My father was a player, a party boy, a beautiful dirt brown slickster. In 1983 he had hair as think and long as a gorgeous young woman’s and a walk that plucked second looks from passersby. The rhythm of his voice gave the impression of confident nonchalance and those eyes, my eyes, are what people remember most certainly about him and about me. My memory refuses to call up whether he was big or small before he went away but I do know that when I saw him in the hospital some weeks after the accident, propped up and barely conscious, he looked tiny and abandoned but like he intended despite that, to be fully brave.
Five or six months later in a Tehachapi State prison visiting room, he looked huge and imposing; broad shoulders, thick neck, prison chest. But something quieter yet more profound had also changed. His gaze was curious and distant, as if he had slipped off of the plane of everyday living and onto something more perilous and difficult to manage. He announced with no particular emotion that the doctors said he had high blood pressure “Cause it’s real crazy in here.” He was twenty eight.
During that same visit he asked me questions about school and teachers, neighborhood friends and church, my mama, my step-daddy and if I was keeping contact with his people. He smiled occasionally but it was painted over with sadness. He even laughed once but I could tell it hurt.
We did this daughter-visit-daddy dance again in 1987 over a long weekend in a prison trailer. A lean, severe corrections officer escorted him to my grandmother and me and all weekend he walked around asking me thousands of run-of-the-mill questions, cooking, watching television, but never feeling free. At thirty two years old his health was no better and so we were careful with the salt at dinner. Before bed he took pills in front of the sink in a tiny bathroom with no mirror.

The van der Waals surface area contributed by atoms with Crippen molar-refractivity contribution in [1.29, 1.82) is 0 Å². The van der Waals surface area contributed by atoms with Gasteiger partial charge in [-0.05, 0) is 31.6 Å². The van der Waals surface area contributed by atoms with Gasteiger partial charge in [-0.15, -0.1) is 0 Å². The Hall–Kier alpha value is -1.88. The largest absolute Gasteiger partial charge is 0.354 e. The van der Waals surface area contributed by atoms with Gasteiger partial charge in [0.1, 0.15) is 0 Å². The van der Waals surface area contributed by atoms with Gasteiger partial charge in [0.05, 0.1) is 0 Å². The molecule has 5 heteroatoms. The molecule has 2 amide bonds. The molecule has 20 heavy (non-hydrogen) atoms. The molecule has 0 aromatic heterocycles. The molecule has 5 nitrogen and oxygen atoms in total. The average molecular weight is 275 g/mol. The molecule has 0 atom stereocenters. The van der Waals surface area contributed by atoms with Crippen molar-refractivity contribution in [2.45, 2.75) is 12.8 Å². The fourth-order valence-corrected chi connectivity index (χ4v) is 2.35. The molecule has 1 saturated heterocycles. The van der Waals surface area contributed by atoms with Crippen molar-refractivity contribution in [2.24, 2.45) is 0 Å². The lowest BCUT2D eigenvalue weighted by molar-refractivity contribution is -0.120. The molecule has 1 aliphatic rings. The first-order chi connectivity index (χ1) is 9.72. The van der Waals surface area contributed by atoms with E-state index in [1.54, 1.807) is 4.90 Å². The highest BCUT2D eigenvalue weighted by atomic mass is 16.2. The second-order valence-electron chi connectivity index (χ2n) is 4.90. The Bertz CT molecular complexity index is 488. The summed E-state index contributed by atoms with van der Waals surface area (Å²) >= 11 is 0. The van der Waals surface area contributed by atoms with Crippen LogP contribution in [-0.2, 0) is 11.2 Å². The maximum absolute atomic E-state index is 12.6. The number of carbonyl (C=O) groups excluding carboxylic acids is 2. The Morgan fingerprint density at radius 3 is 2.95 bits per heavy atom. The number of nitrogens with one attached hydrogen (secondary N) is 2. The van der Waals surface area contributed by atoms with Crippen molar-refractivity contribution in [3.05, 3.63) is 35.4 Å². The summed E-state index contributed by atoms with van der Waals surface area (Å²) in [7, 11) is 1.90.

I remember interrogation type lights that illuminated the entire grounds so that it seemed daylight never quite went away. For good measure an officer came to the door three times a day. They made sure that no one with the name Jackson made the mistake of thinking our lives had in any way changed. I don’t recall how we got food or if we ever left the trailer but I remember feeling that we were all exhausted from the effort and just wanted to get back to lives in which we could breathe easy.
I tried one more time to see him at age sixteen but got turned away for a wrong bra or a faulty form. Something. But I didn’t fret and they didn’t have to worry because that was it for me. I said my sayonara in the parking lot that late morning and for the next five hours flirted and fell for a boy whose status as convicted felon at age seventeen, kept him from visiting his mother’s boyfriend too.
Now, in 2006 with many years behind us and nothing between us, I see so much more change; more than I imagined and in truth, slightly less than I had feared. At forty nine he is not big, but not frail, grey but not terribly aged, wounded but not broken. He was a bit guarded but not distant and overall perfect considering the circumstances. Sitting beside him, knee to knee, he was a strange kind of bud, blooming in slow motion before me over coffee, watermelon, talk, and too much time gone by.